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falkor

Korean Old School Kung Fu Movies

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Kung Fu Came First in Korea!

 

I was checking a documentary and it seems there were bashers being produced in Korea from about 1968, which is one year before HK. And I just checked out Showdown At The Golden Gate (1971), and this actually features hand-to-hand Kung! I thought it was purely a Swordplay... what do I know! And I'm not getting confused with gangster/street fighting like in that Shaw Brothers film called Duel Of The Iron Fist, which I refuse to class as Kung Fu. Showdown At The Golden Gate has proper traditional kung fights taking place in the forest...

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OMG, Showdown At the Golden Gate doesn't even have swordplay... it's entirely a basher with even more authentic kung than most HK movies of the period. There's even female action with the heroine taking on multiple opponents! I really don't believe what I'm seeing....

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After having yet to see a cantonese or mandarin dub of one of the many Korean-made kung fu flicks that were put together by Godfrey Ho and I think also Joseph Lai, I'm left wondering what was the target market for these films? When they were released, it was in the early 80s when period kung fu films were pretty much out of style. Were these really intended for the HK or Taiwan market, or was the main goal to show these in western (grindhouse?) cinemas? It might explain why the movies have actor credits like Mike Wong or Elton Chong, getting rid of the korean name, but also including anglo names. Would they have made enough money in the HK and Taiwan market to have warranted so many of them being made (there must be well over 20 of these kinds of films).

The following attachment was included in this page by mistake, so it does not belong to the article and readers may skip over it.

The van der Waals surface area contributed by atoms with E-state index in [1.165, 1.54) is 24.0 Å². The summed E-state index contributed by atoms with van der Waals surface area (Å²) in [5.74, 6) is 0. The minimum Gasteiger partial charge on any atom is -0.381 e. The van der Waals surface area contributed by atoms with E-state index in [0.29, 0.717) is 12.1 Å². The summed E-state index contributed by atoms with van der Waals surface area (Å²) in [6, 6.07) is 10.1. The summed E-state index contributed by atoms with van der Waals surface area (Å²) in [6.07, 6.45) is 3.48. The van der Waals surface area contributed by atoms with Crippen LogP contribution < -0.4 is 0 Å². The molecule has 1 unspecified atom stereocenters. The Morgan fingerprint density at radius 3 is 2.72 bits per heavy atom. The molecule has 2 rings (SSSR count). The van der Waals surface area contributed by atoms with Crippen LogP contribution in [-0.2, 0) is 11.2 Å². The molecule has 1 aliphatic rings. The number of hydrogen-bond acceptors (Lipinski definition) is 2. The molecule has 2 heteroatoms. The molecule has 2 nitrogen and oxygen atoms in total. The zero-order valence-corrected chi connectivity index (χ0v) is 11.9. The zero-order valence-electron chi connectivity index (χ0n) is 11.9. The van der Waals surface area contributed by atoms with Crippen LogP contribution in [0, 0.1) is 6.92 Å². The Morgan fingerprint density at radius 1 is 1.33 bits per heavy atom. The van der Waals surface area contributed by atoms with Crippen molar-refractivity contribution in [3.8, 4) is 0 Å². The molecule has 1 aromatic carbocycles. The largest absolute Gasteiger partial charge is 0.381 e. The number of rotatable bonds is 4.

This also makes me wonder if a number of these films weren't perhaps made for Korean audiences as well, kind of like a Chinese-ish movie making fad similar to the Ninja film fad that occurred in the USA during the early 80s. I mean, if Godfrey Ho was trying to churn out budget flicks, why would he send out production crews to Korea. Even if he just sent an HK director and choreographer, it would still cost money to hire people in Korea. That's why I'm thinking he may have taken already made Korean kung fu films and had them dubbed into English for the Western market. And hopefully, that means Korean language versions of these films also exist.

Am I completely wrong on this? I'm not saying every film was solely Korean, but I think it's all a mixed batch, with a number of them being purely Korean-only production and money, but maybe using the skills they learned from visiting HK and Taiwan guys who made movies there in the mid to late 70s (eg. Secret Rivals, Magnificent Bodyguards)

KFS

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Guest Markgway

The films were originally made for a Korean audience.

IFD/Filmark bought up the international rights with the idea to rebrand them and sell them to foreign video markets.

Disguising them as "Hong Kong" films made them an easier sell.

Hence the phoney credits and addition of "Ninjas" which were then all the rage in the west.

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Thanks for confirming my 'suspicions'. I think it was mentioned her a few times in the past that Godfrey Ho and/or Joseph Lai and other chinese names attached to the production of these films actually went there and created these films. But as you've confirmed, it looks like the Koreans were doing it all themselves, making their own HK/Taiwan style kung fu flicks for their own audiences.

I wonder if the original negatives with the original languages still exist. And did these films get modified significantly by Ho or Lai from their original edits? For now, the only way to watch them in their original widescreen is to get the French language DVDs, which probably were sent to France after Ho and Lai got to them, as opposed to being sourced directly from the Korean studios.